Up until now, this website has been funded by Google text adverts that appear on the right of the page. I don’t control what ads appear there, except that I can remove some categories of ads. Beginning soon, I expect to have actual ads from AFM companies appearing there.
The advertisers do not influence any of the other text I write here. Although I do work with some AFM manufacturer’s equipment more than others (and my co-author on the book, Paul West has been owner/CEO of various AFM companies), I do not really favour instruments of one manufacturer over others. I have used many (more than ten) different AFM instruments over the years and this has led me to think that -
ALL AFM instruments can produce great results.
What is necessary to get great results are a certain level of skill on the part of the operator, a good probe, careful sample preparation, patience, use of the right modes and settings, and sometimes, a dash of luck! While newer instruments certainly offer amazing new modes, and in some cases lower noise levels, increased ease of use, or faster scanning, in my experience 99% of AFM could actually be done on just about any instrument. In my teaching, I hope I explain things that are useful to users of all instruments. Furthermore, although I am happy to get new listings, and factual corrections for the “Where to buy instruments” and “Probes” and “Calibration artifacts” pages, I do not accept copy written by the companies for inclusion on those pages. Any inaccuracies, or opinions are mine alone.
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This article contains a small extract from Chapter 7 of “Atomic Force Microscopy”. Chapter 7 contains descriptions of applications of AFM in materials science, chemistry and physics, biology and the life sciences, nanotechnology, and in industry. This short section describes some examples of applications of AFM in bacteriology. References lists, and the second figure can be found in the full book.
AFM is a highly suitable tool to examine bacteria, and has been widely applied to their study. Bacteria are commonly studied by optical microscopy, which can give an overall idea about gross cell morphology (via a two-dimensional projection), and is also useful for cell-counting studies. In comparison, AFM is slower, and thus is less useful for quantitative cell-counting, but allows measurement of a variety of other cellular properties, particularly by nanoindentation and force spectroscopy experiments . In addition, the greatly increased resolution of AFM allows for the imaging of finer details of cell morphology and sub-cellular features such as pili and fimbriae . The three dimensional information from AFM can also be useful in differentiating morphologies which would look the same in optical microscopy . Various other micro-organisms have been studied by AFM such as spores [178, 613–615], fungi [616, 617], including yeasts [171, 618], viruses [287, 619], and others  but here we concentrate on bacteria for the sake of brevity.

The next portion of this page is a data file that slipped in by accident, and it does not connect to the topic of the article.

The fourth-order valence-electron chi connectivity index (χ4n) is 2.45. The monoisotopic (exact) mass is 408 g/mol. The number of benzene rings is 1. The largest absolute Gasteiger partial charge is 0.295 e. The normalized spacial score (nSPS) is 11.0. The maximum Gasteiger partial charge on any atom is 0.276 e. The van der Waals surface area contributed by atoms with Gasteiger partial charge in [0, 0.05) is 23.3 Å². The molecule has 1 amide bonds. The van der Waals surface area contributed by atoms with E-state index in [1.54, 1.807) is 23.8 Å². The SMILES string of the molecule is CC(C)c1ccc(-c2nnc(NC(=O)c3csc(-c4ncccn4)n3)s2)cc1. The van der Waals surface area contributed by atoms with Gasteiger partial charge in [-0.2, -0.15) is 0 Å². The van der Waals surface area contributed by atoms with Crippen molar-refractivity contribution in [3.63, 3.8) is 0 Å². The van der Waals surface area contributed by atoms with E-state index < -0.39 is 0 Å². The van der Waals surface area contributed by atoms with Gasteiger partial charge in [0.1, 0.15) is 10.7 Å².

Fig. 7.20. Studies of bacterial morphology. Top left: Streptococcus, showing typical linear clusters. Top right: large clusters of Staphylococcus aureus. Bottom left: Salmonella biofilm showing pili-like fimbrial structures. Bottom right: E. coli. All these images were measured in air. Reproduced with permission from  (top left) and  (bottom left). Right hand images the author's own work.
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I have this poster up in the AFM lab here. I made it to save me drawing out how AFMs work everytime I need to explain it to new students or visitors! I saw someone photographing it the other day, so I though I'd make it available here. Click the image below to get the .pdf of the full poster.
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UPDATE: The site has been upgraded to new back-end code. This should help stability and enable new features in the future. Hopefully all the old pages are working now on the new code. If you see any problems, let me know!
The design of the site was changed a little, it looks kind of plain now, maybe I'll revert to the old look later.
There is now a new AFM Image Gallery, which contains more images than before, organised in categories and a few by instrument.
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